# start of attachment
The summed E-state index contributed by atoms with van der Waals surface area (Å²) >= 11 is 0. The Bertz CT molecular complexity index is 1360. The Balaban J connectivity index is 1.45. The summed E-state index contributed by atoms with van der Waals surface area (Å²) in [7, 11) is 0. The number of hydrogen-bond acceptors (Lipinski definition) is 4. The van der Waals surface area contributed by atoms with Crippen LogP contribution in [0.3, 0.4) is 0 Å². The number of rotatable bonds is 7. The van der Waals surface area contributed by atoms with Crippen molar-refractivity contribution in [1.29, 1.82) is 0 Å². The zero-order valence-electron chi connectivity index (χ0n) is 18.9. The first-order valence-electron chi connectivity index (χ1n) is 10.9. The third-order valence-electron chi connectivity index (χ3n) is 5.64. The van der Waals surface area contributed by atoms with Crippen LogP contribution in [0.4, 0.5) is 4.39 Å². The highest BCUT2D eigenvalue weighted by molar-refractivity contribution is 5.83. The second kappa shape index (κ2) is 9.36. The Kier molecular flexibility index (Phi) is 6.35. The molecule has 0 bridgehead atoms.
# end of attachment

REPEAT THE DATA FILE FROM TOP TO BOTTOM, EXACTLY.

The summed E-state index contributed by atoms with van der Waals surface area (Å²) >= 11 is 0. The Bertz CT molecular complexity index is 1360. The Balaban J connectivity index is 1.45. The summed E-state index contributed by atoms with van der Waals surface area (Å²) in [7, 11) is 0. The number of hydrogen-bond acceptors (Lipinski definition) is 4. The van der Waals surface area contributed by atoms with Crippen LogP contribution in [0.3, 0.4) is 0 Å². The number of rotatable bonds is 7. The van der Waals surface area contributed by atoms with Crippen molar-refractivity contribution in [1.29, 1.82) is 0 Å². The zero-order valence-electron chi connectivity index (χ0n) is 18.9. The first-order valence-electron chi connectivity index (χ1n) is 10.9. The third-order valence-electron chi connectivity index (χ3n) is 5.64. The van der Waals surface area contributed by atoms with Crippen LogP contribution in [0.4, 0.5) is 4.39 Å². The highest BCUT2D eigenvalue weighted by molar-refractivity contribution is 5.83. The second kappa shape index (κ2) is 9.36. The Kier molecular flexibility index (Phi) is 6.35. The molecule has 0 bridgehead atoms.